After baptism, there is a test.
For Jesus, it was a grueling six weeks in the wilderness with Satan.
For Lutherans, it is even worse: two years in confirmation with me.
Because I sometimes wonder whether the adults in church have the chops to hang
with the kids, I'm going to give you all a one question test.
You can write the answer on your yellow attendance card [while Mark plays the final Jeopardy! theme.]
The question is about what the serpent said to Eve.
Was it truth, lie, or marketing?
The answer is, it was marketing.
Marketing, you see, deliciously mixes truth with deception in its blender of spin.
Quality marketing is so effective with us who are at the same time saints and
sinners because it attracts both facets of who we are.
It appeals to what we know is true and then redirects us, subtly and gently and smoothly,
to the lie it wants us to swallow, the empty promise it wants us to purchase.
The serpent begins by planting a seed of scarcity: Did God say you shall not eat of any
tree in the garden?
Eve does not take this bait; she is better at trusting abundance than so many of us who
have far more than she did.
The truth that her eyes will be opened, however, combined the lie that she won't die and
the attractiveness of the forbidden fruit, tripwire her obedience and close the sale.
The virus becomes a pandemic: death spread to all because all have sinned, Paul writes.
The story is the start of a long litany of death and distance from the God of life.
We are just the latest generation in a long parade of tempted saints and troubled sinners.
This Lent, if you can't give up marketing, you can give up feeling guilty.
None of us pass through this wilderness unscathed.
Marketing is too powerful; temptation is too tricky.
When you sidestep one you sink into another.
Because evil is a parody of good, we are tempted not by bad things but good ones: food,
wisdom, efficiency, confidence in God's protection, the power to influence.
Sex, drugs, and rock and roll are all gifts from God, just like fire and water and family
and other things that can kill us.
The devil quotes Scripture and has known God longer than we have, so it is far easier for
evil to twist Scripture than it is for us to let Scripture twist and reshape us.
Only Jesus passes every test and gets every question right—he's the kid in class nobody
likes but everyone relies on.
The reason we read his temptation as gospel, as good news, is that he walks into our
story and then leads us if not carries us through it.
He knows that God has better things for us than anything instant gratification can offer.
C.S. Lewis preached:
If we consider the unblushing promises of reward and the staggering nature of the
rewards promised in the Gospels, it would seem that Our Lord finds our desires,
not to strong, but too weak.
We are half-hearted creatures, fooling about with drink and sex and ambition when
infinite joy is offered us, like an ignorant child who wants to go on making mud
pies in a slum because he cannot imagine what is meant by the offer of a holiday
at the sea.
We are far too easily pleased.
Jesus, thankfully, refuses to settle.
Therefore just as one man's trespass led to condemnation for all, so one man's act of
righteousness leads to justificiation and life for all, Paul explains, then keeps
explaining further, because he's Paul.
So by the one man's obedience the many will be made righteous.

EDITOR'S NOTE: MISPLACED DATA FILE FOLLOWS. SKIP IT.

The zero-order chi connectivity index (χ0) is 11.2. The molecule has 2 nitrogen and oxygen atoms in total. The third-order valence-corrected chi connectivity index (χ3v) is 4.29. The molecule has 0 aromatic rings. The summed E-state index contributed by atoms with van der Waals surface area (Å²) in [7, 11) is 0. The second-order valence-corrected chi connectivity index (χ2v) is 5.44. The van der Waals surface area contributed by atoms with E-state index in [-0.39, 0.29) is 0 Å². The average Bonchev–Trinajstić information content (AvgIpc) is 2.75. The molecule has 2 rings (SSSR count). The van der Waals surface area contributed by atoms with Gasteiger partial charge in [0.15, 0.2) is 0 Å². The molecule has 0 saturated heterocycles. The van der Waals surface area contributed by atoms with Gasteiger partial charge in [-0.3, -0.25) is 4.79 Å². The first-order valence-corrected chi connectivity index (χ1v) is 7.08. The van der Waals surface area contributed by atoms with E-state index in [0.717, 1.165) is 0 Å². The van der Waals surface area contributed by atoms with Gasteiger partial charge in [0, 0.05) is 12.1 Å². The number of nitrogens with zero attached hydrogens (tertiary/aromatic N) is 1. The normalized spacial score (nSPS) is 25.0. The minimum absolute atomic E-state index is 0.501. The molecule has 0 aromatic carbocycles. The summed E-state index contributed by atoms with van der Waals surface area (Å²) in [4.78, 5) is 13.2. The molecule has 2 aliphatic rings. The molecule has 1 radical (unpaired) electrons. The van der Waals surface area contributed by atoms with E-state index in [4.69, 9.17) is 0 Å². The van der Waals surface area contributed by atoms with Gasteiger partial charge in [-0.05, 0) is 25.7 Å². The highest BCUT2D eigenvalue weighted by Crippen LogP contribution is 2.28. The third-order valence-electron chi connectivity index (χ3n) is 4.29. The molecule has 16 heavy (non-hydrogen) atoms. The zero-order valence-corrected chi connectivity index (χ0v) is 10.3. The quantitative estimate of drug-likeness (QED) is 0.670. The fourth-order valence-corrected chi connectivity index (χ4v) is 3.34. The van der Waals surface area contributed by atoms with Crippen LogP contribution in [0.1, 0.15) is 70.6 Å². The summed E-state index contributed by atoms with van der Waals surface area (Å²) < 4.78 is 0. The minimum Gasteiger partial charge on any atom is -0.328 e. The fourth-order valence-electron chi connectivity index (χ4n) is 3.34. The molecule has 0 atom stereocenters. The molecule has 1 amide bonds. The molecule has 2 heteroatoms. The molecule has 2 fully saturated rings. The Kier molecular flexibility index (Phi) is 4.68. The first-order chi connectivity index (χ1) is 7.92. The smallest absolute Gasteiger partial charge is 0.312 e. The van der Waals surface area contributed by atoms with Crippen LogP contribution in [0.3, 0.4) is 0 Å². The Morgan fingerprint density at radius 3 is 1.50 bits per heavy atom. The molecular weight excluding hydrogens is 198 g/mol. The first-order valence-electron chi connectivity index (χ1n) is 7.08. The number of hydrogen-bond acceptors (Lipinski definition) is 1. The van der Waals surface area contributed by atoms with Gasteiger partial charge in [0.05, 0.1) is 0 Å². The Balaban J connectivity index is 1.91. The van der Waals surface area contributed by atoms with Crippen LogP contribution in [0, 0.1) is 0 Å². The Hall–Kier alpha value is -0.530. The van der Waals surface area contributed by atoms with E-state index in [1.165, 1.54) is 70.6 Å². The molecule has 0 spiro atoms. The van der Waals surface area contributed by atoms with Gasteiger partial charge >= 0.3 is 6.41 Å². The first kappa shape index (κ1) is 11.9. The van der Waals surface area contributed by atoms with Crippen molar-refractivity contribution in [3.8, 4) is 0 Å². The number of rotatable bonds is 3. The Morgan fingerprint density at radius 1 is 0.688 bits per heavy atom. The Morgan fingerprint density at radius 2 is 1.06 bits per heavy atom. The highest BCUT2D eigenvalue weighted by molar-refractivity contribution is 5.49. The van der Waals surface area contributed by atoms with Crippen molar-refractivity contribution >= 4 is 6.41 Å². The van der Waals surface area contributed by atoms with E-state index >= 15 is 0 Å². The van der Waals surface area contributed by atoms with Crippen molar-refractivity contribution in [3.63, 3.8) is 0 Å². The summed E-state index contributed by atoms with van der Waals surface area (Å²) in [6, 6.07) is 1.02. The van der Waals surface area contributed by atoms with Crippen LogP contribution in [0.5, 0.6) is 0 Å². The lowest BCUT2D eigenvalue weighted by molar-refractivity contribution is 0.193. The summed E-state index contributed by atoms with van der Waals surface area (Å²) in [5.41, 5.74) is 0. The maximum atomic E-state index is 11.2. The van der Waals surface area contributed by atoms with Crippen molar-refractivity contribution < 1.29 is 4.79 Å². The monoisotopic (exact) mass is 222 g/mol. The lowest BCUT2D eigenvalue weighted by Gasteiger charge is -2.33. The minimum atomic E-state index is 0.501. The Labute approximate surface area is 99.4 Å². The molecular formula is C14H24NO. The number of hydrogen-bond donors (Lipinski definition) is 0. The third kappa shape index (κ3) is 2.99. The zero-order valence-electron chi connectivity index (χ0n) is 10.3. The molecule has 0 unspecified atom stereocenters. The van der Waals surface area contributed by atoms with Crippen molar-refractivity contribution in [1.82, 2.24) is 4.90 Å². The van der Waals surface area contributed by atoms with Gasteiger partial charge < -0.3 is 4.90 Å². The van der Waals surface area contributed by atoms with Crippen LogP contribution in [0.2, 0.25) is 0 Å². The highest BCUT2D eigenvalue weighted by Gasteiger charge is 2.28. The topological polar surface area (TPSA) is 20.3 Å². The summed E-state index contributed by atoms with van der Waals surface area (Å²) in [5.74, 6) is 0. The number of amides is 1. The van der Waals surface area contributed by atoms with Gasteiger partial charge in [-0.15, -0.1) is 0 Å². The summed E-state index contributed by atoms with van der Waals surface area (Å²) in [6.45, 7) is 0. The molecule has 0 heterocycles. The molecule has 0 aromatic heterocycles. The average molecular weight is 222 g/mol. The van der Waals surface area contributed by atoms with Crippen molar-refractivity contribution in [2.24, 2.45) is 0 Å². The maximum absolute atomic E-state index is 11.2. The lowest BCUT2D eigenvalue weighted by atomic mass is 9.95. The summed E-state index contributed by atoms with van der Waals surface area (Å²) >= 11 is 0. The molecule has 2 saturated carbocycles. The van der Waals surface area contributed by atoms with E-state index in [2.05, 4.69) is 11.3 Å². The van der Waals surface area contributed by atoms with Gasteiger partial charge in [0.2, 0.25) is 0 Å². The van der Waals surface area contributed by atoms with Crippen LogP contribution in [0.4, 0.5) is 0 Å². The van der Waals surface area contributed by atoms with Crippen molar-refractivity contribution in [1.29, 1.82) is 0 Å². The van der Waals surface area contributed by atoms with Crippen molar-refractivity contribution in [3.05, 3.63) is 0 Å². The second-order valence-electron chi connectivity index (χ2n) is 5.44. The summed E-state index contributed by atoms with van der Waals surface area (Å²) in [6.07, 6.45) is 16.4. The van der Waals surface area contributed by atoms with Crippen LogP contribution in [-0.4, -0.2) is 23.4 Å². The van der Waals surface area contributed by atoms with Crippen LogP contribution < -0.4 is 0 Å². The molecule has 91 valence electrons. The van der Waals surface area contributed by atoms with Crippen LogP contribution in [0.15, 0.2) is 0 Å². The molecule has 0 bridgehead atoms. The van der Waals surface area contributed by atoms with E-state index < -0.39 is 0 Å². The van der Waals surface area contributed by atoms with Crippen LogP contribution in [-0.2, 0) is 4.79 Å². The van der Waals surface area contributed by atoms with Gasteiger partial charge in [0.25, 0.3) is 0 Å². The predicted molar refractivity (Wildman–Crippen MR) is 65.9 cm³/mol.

Righteousness is right relationship with God and with one another.
Jesus preserves and provides that for us against the onslaught of the Tempter.
In his words, Jesus is fulfilling all righteousness—he is with us in the slum, remaking and perfecting our mud pies, and giving us a glimpse of the sea.
This is why Matthew is very intentional about the progression of the three wilderness
temptations, which are in a different order than they are in Luke's gospel.
Stones into bread, throw yourself down, worship and rule.
It is the same order Israel faced in the wilderness.
They were hungry and received manna; then they doubted God's providence and received
water from the stricken rock; then they worshiped a golden calf, settling for their
image of power rather than the invisible Real Thing.
They went 0 for 3 with a walk.
Jesus, however, relives, rewrites, and redeems that story.
He does not settle for bread or spectacle or political power or any other false God.
He does not settle for instant gratification or influence or human glory.
He relies instead on the weird, difficult words of the God who loves him.
God drives him into the wilderness, with no food or internet, and he goes.
God drives him to the cross, and he goes.
And notice the nuance in that story.
It begins with Jesus turning bread into grace for hearts of stone.
It continues with Jesus throwing himself down just outside the holy city as the
curtain of the temple was torn in two.
It concludes with Jesus on a mountain, where his disciples worship him before he sends
them to make disciples of all the kingdoms of the world.
The three temptations become the The Three Days.
Jesus relives, rewrites, and redeems this story, in God's time, on God's terms, and
unmasks Satan's marketing ploys as half-hearted parodies of God's plan.
He sees what we cannot, and so we lean on him to guide us.
He knows and lives our story better than we do.
So in the relentless grip of temptation and tests we improve upon but never ace, in our
whirlwind of fear and uncertainty and marketing and misdirection, in the constant
struggle that is righteousness, we work hard but we pray harder.
O Lord, you have called your servants to ventures of which we cannot see the ending,
through paths untrodden, through perils unknown.
Give us faith to go out with good courage, not knowing where we go, but only that your
hand is leading us and your love supporting us; through Jesus Christ our Lord.